Work-based education leads to better employment outcomes

Media release

19 November 2020

A new review of existing international research reveals work-based education can lead to better employment outcomes for vocational education and training (VET) students and provide productivity gains for employers in the form of job-ready workers.

Other benefits include:

  • Students: smoother transitions into ongoing employment and the chance to develop broad occupational skills.
  • Employers: productivity gains through ‘work-ready’ recruits, current employees can upskill in the workplace, and new skills are transferred more effectively to work tasks.
  • Training providers: a positive reputation, better relationships with employers, more motivated students, and better student outcomes.

Employers can find work-based education programs costly and challenging to resource, leading to fewer opportunities for students. Targeted financial incentives can assist in addressing this and enable a wider range of businesses to participate.

Regular communication is key to overcoming most other challenges associated with work-based education. Training providers, employers and students should work together to ensure all roles and expectations are made clear before a work placement commences.

Best practices to consider:

  • For employers: invest in training for workplace mentors, establish clear expectations, create environments conducive to learning, provide appropriately challenging work, investigate how work-based education programs operate in other organisations
  • For training providers: define responsibilities, provide support and guidance for students, match students with employers, make workplace expectations clear, prepare students for difficult experiences, encourage employers to offer paid placements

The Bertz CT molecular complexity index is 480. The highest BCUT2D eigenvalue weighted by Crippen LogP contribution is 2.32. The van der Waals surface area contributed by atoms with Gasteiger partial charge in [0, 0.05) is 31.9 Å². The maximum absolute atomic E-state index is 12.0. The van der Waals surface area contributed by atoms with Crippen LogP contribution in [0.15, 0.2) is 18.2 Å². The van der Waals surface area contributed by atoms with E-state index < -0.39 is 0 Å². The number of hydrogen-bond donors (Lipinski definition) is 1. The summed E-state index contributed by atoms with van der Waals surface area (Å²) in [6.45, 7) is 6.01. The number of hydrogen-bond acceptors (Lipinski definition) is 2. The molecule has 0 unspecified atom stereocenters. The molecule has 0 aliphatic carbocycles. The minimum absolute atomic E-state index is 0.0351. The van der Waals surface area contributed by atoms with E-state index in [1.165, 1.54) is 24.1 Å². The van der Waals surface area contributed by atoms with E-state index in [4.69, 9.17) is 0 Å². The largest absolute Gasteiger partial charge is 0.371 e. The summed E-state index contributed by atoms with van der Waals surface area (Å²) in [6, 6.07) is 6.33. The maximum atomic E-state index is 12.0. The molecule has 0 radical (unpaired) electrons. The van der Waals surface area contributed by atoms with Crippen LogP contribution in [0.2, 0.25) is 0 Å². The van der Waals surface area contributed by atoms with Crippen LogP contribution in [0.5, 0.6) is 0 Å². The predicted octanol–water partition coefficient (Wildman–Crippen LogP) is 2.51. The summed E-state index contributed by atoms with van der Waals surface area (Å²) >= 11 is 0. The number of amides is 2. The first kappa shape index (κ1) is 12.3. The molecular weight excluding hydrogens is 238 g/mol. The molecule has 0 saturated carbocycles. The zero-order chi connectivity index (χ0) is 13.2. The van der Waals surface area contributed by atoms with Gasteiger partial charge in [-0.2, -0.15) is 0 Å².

• For policy-makers: create environments more conducive for employers and students to participate in work-based education programs by setting quality standards and incentivising effective work-based education programs.


Work-based education in VET highlights the benefits, challenges and best practices of work-based education in VET programs that involve a student working in a related occupational area to further their learning.

For the purposes of this publication, the term ‘work-based education’ is used to describe structured programs that include learning through work, often resulting in a qualification.

Programs that were undertaken as an apprenticeship or traineeship were not included in the scope of this publication.

Quotes attributable to Simon Walker, Managing Director, NCVER:

Research has shown that communication gaps between employers, training providers and students can have a big impact on the outcomes of work-based education programs, so teamwork is key to ensuring their success.

While work placements can be costly and challenging to coordinate, they can also provide a strong return on investment for employers and governments and better employment outcomes for students, according to past research.

Research investigating the advantages of workplace-based education found that training providers who offer work-based education programs can also benefit from a positive reputation, better relationships with employers, and students who feel more motivated to complete their training.

A review of the evidence suggests that targeted training policies and appropriate financing could create more incentive for employers to provide work-based education, while employers can create value by increasing how relevant their programs are to industry.

DOWNLOAD: Work-based education in VET

Enquiries: Helen Wildash, PR and Social Media Officer M: 0448 043 148 E:

About NCVER: we are the main provider of research, statistics and data on Australia’s VET sector. Our services help promote better understanding of VET and assist policy-makers, practitioners, industry, training providers, and students to make informed decisions.

This work has been produced by NCVER on behalf of the Australian Government and state and territory governments, with funding provided through the Australian Government Department of Education, Skills and Employment.